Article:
21. Joey Wendle, 2B/3B, TB, 514th NFBC ADP

In 2018 Wendle hit .300 and had 16 steals in 545 AB. The thinking prior to 2019 drafts was that Wendle would be due for the same amount of AB, and a ton of positional flexibility, with 15-20 SB, and gravy-power. Then he got hurt a bunch. I still think that Wendle will get a lot of AB, and a lot of positional eligibility, and between 15 and 20 SB. That’s enough for me at this stage of the draft: SB upside and multiple positions, along with at least one season of above-average contact to make me believe in the bat.

22. Jarrod Dyson, OF, PIT, 546th NFBC ADP

This is about steals. If he has a full time job in Pittsburgh, then 25+ SB are on the menu.

23. Myles Straw, SS/OF, HOU, 553rd NFBC ADP

Straw isn’t a starter in the majors, but if anyone in Houston goes does with injury, then Myles should benefit, and he should accumulate steals. He’s one of the fastest players in baseball, and he doesn’t have much power, so his legs will propel his fantasy and real life value. This is more of a speculative draft pick, but if Straw gets the AB, then he could be a seriously valuable stolen base threat, especially with the dual eligibility.

24. Luke Jackson, RP, ATL, 585th NFBC ADP

I know, I know: not even the Braves believe in Luke Jackson, which is why they signed other RPs to handle late inning duties. But! Luke Jackson was very unlucky last year: he had the 6th best xFIP of all pitchers who threw at least 10 innings, but he also had a .386 BABIP, which was the worst BABIP of ANY pitcher who threw at least 70 innings last year. THE WORST! Now, you can counter and say: that just means he’s a bad pitcher. Tough but fair! However, I’d prefer to consider that Luke Jackson had a 25.6 HR/FB%, and that’s probably going to regress. The fact that he won’t be in high leverage situations could improve his ratios even more, so I’m betting on the UPSIDE with Luke.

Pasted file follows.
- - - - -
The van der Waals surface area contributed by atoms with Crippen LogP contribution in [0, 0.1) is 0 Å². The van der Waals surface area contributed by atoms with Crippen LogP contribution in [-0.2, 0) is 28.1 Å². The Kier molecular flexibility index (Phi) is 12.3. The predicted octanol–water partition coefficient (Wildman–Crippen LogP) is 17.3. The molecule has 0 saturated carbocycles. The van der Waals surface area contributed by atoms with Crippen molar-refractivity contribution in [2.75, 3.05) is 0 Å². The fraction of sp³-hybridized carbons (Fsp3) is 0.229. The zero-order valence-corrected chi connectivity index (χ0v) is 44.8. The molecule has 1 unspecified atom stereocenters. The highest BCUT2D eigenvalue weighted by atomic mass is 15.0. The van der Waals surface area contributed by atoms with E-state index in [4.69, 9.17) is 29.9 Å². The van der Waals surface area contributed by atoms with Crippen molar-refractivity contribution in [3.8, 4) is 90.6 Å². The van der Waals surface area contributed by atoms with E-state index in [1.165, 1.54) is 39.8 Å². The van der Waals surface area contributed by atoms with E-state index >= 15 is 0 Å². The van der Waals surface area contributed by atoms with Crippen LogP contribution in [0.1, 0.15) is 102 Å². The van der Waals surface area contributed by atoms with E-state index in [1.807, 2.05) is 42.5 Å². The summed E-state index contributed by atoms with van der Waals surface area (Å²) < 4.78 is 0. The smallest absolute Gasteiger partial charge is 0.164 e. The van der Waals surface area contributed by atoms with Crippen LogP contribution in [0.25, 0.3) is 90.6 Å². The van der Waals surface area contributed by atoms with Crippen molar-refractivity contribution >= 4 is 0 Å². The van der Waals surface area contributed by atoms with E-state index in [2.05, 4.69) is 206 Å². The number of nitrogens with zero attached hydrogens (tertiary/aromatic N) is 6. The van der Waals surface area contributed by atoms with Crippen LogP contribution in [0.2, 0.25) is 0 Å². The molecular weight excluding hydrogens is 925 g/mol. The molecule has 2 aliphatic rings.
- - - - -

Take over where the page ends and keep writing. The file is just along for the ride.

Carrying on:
25. Cam Maybin, OF, DET, 660th NFBC

Again: steals. If Maybin gets the AB, then he could provide a useful batting average (he changed his swing last season and did much better offensively than in the past), and stolen bases. He might even get volume if the Tigers are intent on using him as trade bait.


Again, imagine this roster with two more top 25 picks. I think this is a fairly solid foundation. Steals and elite SP are the going concern this fantasy baseball draft season, but always remember that the best laid plans of mice and men often go awry, especially during drafts. Trust yourself and draft the players that you want to play with. Even when things go haywire in the draft room, so long as you have a list of cheap players that you know will/should be around in the later rounds, you’ll probably be just fine.

It’s a long season, RP volatility will change yet again this season with the new rules, and who knows if the ball is juiced or dead or what. This will be a baseball season of discovering new unknowns, and a fantasy season with a helluva lot of questions. How valuable are stolen bases? Will teams continue to hold players on base, and will steals continue to dwindle? Will more players hit more home runs, or will a new ball dampen the league-wide power surge?

Don’t panic, always have a towel, and trust your judgment. Good luck!

All numbers courtesy of NFBC.com, Fangraphs.com, ESPN.com, Yahoo.com, and CBS.com. Thank you!